(AF) K-M analysis of UM metastasis-free survival and presence of chromosome (chr) 3-disomy, loss or partial loss (A), chr 1p-disomy or loss (B) chr 6p-disomy or gain (C), 6q-disomy, loss or gain (D), 8p-disomy, loss or gain (E), and 8q-disomy or gain (F). Significance values are expressed as log-rank P values. Vertical tick marks indicate individuals whose data were censored by the period of last follow-up; each step down in the curve represents an incidence of one or more metastatic events.
Table 2A shows the results of multivariable modeling predicting metastasis-free survival for each chromosome aberration, including complete or partial loss of chromosome 3, 1p, 6q, and 8p, and gain of 6p, 6q, 8p, and 8q after adjusting for the effects of the other chromosomal changes. Loss of chromosome 3 (HR = 3.19, 95% CI = 1.27–8.02, P = 0.014), 1p (HR = 2.16, 95% CI = 1.14–4.06, P = 0.018), and 8p (HR = 1.97, 95% CI = 1.03–3.77, P = 0.04) were all significant prognostic factors for poor metastatic outcome. Chromosome 8q-gain was marginally significant in this model (HR = 2.30, 95% CI = 0.99–5.30, P = 0.052), but had the second highest HR after chromosome 3-loss. Table 2B shows the results of the multivariate modeling of chromosomal abnormalities after further adjustment for demographic and tumor characteristics. In these models, sex (HR = 2.68, 95% CI = 1.40–5.09, P = 0.003), tissue source (HR = 2.70, 95% CI = 1.32–5.52, P = 0.006), and basal diameter (HR = 1.13, 95% CI = 1.04–1.23, P = 0.006) remained significant after adjusting for the effects of other tumor characteristics and chromosomal losses or gains. Comparison of the results of the effect of chromosome gains or losses without (Table 2A) and with (Table 2B) adjustment for demographic and tumor characteristics showed that chromosome 3-loss (HR = 3.19, P = 0.014 in Table 2A; and HR = 4.16, P = 0.007 in 2B) and 8p-loss (HR = 1.97, P = 0.040 in 2A; and HR = 2.66, P = 0.010 in 2B) had increased HR values, becoming more significant after adjusting for the effects of the other covariates. In contrast, both chromosome 1p-loss and 8q-gain had lower HR values and were no longer significant after adjusting for the other variables.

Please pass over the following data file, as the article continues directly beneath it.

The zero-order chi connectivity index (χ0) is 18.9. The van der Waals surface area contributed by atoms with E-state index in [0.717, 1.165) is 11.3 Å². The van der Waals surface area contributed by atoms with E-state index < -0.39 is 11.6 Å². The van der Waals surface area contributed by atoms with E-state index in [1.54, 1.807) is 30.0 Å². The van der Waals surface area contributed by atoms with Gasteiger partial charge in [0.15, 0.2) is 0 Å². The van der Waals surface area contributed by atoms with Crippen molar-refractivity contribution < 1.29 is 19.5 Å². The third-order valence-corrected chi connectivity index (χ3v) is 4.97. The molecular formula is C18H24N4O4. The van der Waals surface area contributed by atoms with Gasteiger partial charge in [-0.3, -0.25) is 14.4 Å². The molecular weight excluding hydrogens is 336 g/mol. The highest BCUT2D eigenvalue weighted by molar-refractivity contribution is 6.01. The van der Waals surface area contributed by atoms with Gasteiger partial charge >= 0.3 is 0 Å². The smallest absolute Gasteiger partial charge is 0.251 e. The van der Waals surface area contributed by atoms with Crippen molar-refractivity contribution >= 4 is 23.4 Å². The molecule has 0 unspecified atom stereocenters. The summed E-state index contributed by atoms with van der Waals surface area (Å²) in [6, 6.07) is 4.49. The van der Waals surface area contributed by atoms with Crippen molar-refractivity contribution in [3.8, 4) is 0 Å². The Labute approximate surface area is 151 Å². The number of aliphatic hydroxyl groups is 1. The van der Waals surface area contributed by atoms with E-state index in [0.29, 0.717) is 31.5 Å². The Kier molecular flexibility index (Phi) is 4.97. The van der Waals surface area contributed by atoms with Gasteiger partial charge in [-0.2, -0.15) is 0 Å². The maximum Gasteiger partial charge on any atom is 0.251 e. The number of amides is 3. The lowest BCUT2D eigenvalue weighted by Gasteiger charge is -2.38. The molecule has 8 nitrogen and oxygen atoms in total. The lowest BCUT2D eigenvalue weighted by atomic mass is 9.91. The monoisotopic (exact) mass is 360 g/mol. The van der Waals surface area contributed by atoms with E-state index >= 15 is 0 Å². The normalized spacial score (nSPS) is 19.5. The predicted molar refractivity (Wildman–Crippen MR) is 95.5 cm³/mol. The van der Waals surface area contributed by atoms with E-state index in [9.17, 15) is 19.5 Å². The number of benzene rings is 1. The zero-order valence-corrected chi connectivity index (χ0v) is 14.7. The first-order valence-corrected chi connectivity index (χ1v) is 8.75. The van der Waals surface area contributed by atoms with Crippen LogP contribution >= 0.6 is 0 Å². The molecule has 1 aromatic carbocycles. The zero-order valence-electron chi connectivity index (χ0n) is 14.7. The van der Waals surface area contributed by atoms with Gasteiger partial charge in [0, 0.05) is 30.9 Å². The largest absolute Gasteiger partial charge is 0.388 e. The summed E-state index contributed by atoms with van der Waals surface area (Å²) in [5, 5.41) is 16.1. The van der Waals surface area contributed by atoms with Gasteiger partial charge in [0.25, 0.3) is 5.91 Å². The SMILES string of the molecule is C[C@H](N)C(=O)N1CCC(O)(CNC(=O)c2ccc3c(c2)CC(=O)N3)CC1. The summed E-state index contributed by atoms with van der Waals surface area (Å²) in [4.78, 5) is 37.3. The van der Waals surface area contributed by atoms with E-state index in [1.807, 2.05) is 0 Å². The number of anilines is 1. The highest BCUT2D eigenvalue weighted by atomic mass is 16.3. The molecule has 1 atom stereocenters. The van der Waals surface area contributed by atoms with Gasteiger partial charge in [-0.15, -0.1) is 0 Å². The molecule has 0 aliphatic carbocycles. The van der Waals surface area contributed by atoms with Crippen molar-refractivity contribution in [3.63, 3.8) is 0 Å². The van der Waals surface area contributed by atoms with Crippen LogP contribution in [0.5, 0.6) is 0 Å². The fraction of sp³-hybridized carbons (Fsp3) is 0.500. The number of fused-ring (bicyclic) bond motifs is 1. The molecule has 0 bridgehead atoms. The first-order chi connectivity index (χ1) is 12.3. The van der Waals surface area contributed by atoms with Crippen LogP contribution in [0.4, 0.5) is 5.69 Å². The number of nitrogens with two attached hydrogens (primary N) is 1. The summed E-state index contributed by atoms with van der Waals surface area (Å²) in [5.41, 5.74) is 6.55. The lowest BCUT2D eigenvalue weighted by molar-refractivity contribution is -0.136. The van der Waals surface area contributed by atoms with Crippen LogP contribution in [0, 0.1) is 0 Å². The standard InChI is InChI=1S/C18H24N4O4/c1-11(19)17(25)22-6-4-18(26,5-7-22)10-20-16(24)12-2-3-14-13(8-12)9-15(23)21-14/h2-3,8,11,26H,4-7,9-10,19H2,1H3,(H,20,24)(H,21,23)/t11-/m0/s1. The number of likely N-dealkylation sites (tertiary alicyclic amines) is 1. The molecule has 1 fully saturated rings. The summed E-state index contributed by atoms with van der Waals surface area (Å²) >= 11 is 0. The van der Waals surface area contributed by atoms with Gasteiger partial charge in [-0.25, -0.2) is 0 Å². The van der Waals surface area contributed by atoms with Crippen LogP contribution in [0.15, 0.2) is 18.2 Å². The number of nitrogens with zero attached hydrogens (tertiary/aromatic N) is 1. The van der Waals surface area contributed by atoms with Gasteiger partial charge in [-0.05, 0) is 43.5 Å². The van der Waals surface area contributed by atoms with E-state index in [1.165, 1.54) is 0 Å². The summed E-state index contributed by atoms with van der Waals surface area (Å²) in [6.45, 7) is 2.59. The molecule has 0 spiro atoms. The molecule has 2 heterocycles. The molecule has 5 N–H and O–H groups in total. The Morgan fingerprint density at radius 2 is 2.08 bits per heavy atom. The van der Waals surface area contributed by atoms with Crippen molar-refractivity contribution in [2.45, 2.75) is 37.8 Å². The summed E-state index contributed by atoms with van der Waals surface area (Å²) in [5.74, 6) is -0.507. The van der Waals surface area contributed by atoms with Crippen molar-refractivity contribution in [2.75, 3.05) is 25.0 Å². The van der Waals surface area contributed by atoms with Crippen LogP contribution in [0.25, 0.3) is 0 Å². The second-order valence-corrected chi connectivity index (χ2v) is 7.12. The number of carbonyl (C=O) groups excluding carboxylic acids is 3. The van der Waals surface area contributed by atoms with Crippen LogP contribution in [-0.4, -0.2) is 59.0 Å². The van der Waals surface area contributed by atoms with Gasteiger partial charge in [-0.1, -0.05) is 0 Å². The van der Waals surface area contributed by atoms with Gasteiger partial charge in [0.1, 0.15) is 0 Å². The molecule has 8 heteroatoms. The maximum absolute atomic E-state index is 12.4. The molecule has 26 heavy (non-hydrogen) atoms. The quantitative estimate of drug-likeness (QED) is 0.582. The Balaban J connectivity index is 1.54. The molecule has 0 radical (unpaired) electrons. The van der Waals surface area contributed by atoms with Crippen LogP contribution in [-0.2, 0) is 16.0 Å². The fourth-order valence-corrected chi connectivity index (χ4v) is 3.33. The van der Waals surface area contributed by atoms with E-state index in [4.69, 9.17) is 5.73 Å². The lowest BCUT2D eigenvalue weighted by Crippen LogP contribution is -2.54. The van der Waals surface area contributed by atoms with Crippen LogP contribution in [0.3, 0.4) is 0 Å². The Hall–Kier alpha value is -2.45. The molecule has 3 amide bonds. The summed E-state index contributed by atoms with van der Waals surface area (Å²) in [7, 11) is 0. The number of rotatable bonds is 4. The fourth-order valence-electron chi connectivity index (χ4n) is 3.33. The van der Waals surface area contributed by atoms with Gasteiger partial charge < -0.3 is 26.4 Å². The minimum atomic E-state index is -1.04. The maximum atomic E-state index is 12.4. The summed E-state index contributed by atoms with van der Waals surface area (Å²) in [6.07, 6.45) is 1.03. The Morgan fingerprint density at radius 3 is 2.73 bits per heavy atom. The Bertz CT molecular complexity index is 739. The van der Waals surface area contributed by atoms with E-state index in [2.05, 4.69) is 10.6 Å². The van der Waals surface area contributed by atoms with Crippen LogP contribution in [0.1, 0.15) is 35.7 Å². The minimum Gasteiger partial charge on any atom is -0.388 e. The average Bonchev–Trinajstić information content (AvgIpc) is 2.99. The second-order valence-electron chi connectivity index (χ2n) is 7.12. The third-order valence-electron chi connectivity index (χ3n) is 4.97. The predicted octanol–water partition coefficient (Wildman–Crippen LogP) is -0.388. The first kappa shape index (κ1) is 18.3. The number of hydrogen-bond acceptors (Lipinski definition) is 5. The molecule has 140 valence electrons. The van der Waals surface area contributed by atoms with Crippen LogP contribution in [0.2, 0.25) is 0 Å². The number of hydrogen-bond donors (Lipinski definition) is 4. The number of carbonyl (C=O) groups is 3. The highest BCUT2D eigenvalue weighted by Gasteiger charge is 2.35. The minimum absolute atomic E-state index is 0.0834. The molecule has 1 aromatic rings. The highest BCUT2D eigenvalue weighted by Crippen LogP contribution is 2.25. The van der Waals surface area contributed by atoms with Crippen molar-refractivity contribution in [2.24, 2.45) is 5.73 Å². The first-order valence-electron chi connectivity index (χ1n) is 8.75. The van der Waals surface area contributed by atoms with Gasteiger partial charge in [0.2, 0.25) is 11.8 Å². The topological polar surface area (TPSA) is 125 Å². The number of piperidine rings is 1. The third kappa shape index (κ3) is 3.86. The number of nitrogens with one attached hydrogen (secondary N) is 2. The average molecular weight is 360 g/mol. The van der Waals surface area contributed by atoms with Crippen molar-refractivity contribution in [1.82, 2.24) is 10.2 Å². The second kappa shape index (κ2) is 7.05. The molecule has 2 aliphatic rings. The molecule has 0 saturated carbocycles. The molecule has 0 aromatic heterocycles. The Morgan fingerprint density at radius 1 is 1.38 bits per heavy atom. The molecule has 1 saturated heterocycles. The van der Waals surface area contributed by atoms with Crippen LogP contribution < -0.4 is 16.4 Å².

Table 2. 
 
Cox Multivariate Regression Analysis Correlating the Incidence of Metastasis in UM with Chromosome (Chr) Copy Number Changes and Patient and Tumor Characteristics (N = 293)
Table 2. 
 
Cox Multivariate Regression Analysis Correlating the Incidence of Metastasis in UM with Chromosome (Chr) Copy Number Changes and Patient and Tumor Characteristics (N = 293)
Variables (A) Multivariate Analysis Considering Chromosomal Abnormalities as Variables (B) Multivariate Analysis Considering Chromosomal Abnormalities and Demographic and Tumor Variables
HR* 95% CI for HR* P Value HR* 95% CI for HR* P Value
Lower Upper Lower Upper
Sex
 Female 1.00
 Male 2.68 1.40 5.09 0.003
Age 0.98 0.96 1.01 0.261
Tissue source
 Fine-needle aspiration biopsy 1.00
 Tumor biopsy-enucleated eye 2.70 1.32 5.52 0.006
Basal diameter 1.13 1.04 1.23 0.006
Height 1.05 0.93 1.18 0.432
Location
 CH 1.00
 CB 3.08 0.62 15.43 0.171
 CB-CH 1.85 0.88 3.88 0.105
Iris, Iris-CB, Iris-CB-CH 2.86 0.56 14.67 0.207
Chr 3
 Chr3-disomy 1.00 1.00
 Chr3-loss 3.19 1.27 8.02 0.014 4.16 1.47 11.78 0.007
 Chr3-partial loss 1.67 0.49 5.66 0.411 2.31 0.67 7.95 0.184
Chr1p
 Chr1p-disomy 1.00 1.00
 Chr1p-loss 2.16 1.14 4.06 0.018 1.41 0.67 2.95 0.361
Chr6p
 Chr6p-disomy 1.00 1.00
 Chr6p-gain 0.98 0.41 2.35 0.961 1.08 0.39 3.00 0.884
Chr6q
 Chr6q-disomy 1.00 1.00
 Chr6q-loss 1.61 0.71 3.68 0.256 0.81 0.31 2.16 0.678
 Chr6q-gain 0.00 0.00 n.e.† 0.977 0.00 0.00 n.e.† 0.972